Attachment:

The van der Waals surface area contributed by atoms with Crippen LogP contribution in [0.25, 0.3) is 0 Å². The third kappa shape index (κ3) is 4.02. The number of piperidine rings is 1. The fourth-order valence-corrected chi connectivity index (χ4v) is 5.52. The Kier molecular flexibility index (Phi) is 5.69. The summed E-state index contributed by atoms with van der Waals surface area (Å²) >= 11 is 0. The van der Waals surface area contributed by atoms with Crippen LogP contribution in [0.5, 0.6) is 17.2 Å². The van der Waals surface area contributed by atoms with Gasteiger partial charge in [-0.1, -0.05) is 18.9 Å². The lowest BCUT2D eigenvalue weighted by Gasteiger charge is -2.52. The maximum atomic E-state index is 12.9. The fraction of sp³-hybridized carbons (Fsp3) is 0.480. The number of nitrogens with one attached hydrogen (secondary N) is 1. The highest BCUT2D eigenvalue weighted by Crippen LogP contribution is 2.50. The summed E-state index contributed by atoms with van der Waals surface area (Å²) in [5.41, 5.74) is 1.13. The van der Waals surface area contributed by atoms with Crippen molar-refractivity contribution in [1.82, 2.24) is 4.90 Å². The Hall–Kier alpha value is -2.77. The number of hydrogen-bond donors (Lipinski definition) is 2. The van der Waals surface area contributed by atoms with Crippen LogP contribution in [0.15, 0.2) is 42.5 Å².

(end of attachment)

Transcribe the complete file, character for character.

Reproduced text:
The van der Waals surface area contributed by atoms with Crippen LogP contribution in [0.25, 0.3) is 0 Å². The third kappa shape index (κ3) is 4.02. The number of piperidine rings is 1. The fourth-order valence-corrected chi connectivity index (χ4v) is 5.52. The Kier molecular flexibility index (Phi) is 5.69. The summed E-state index contributed by atoms with van der Waals surface area (Å²) >= 11 is 0. The van der Waals surface area contributed by atoms with Crippen LogP contribution in [0.5, 0.6) is 17.2 Å². The van der Waals surface area contributed by atoms with Gasteiger partial charge in [-0.1, -0.05) is 18.9 Å². The lowest BCUT2D eigenvalue weighted by Gasteiger charge is -2.52. The maximum atomic E-state index is 12.9. The fraction of sp³-hybridized carbons (Fsp3) is 0.480. The number of nitrogens with one attached hydrogen (secondary N) is 1. The highest BCUT2D eigenvalue weighted by Crippen LogP contribution is 2.50. The summed E-state index contributed by atoms with van der Waals surface area (Å²) in [5.41, 5.74) is 1.13. The van der Waals surface area contributed by atoms with Crippen molar-refractivity contribution in [1.82, 2.24) is 4.90 Å². The Hall–Kier alpha value is -2.77. The number of hydrogen-bond donors (Lipinski definition) is 2. The van der Waals surface area contributed by atoms with Crippen LogP contribution in [0.15, 0.2) is 42.5 Å².